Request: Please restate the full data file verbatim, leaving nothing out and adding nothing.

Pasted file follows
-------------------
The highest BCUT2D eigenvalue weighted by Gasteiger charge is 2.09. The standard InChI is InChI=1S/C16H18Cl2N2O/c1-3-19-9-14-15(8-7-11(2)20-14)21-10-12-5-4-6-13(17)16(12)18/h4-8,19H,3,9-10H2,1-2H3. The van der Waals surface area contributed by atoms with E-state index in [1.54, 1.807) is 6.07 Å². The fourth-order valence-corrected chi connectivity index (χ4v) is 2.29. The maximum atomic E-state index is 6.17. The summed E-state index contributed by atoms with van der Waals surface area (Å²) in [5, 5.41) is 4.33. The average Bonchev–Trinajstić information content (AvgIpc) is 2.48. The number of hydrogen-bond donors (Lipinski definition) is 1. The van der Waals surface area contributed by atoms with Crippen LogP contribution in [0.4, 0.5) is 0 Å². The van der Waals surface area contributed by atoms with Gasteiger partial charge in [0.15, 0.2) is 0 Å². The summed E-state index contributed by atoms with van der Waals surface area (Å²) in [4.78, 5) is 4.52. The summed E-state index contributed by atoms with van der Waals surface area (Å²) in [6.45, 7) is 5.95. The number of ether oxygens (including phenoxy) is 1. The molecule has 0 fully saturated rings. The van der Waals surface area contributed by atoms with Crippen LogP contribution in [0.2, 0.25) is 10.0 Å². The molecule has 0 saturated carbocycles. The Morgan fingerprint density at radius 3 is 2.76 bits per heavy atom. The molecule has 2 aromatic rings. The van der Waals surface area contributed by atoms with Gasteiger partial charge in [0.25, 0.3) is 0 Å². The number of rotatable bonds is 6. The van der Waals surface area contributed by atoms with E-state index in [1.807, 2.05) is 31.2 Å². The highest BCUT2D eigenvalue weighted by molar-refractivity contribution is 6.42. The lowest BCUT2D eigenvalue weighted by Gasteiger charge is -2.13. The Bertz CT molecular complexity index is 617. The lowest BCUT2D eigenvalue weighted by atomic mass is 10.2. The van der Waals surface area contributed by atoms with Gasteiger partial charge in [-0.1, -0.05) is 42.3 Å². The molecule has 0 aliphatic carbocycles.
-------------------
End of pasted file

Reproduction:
The highest BCUT2D eigenvalue weighted by Gasteiger charge is 2.09. The standard InChI is InChI=1S/C16H18Cl2N2O/c1-3-19-9-14-15(8-7-11(2)20-14)21-10-12-5-4-6-13(17)16(12)18/h4-8,19H,3,9-10H2,1-2H3. The van der Waals surface area contributed by atoms with E-state index in [1.54, 1.807) is 6.07 Å². The fourth-order valence-corrected chi connectivity index (χ4v) is 2.29. The maximum atomic E-state index is 6.17. The summed E-state index contributed by atoms with van der Waals surface area (Å²) in [5, 5.41) is 4.33. The average Bonchev–Trinajstić information content (AvgIpc) is 2.48. The number of hydrogen-bond donors (Lipinski definition) is 1. The van der Waals surface area contributed by atoms with Crippen LogP contribution in [0.4, 0.5) is 0 Å². The van der Waals surface area contributed by atoms with Gasteiger partial charge in [0.15, 0.2) is 0 Å². The summed E-state index contributed by atoms with van der Waals surface area (Å²) in [4.78, 5) is 4.52. The summed E-state index contributed by atoms with van der Waals surface area (Å²) in [6.45, 7) is 5.95. The number of ether oxygens (including phenoxy) is 1. The molecule has 0 fully saturated rings. The van der Waals surface area contributed by atoms with Crippen LogP contribution in [0.2, 0.25) is 10.0 Å². The molecule has 0 saturated carbocycles. The Morgan fingerprint density at radius 3 is 2.76 bits per heavy atom. The molecule has 2 aromatic rings. The van der Waals surface area contributed by atoms with Gasteiger partial charge in [0.25, 0.3) is 0 Å². The number of rotatable bonds is 6. The van der Waals surface area contributed by atoms with E-state index in [1.807, 2.05) is 31.2 Å². The highest BCUT2D eigenvalue weighted by molar-refractivity contribution is 6.42. The lowest BCUT2D eigenvalue weighted by Gasteiger charge is -2.13. The Bertz CT molecular complexity index is 617. The lowest BCUT2D eigenvalue weighted by atomic mass is 10.2. The van der Waals surface area contributed by atoms with Gasteiger partial charge in [-0.1, -0.05) is 42.3 Å². The molecule has 0 aliphatic carbocycles.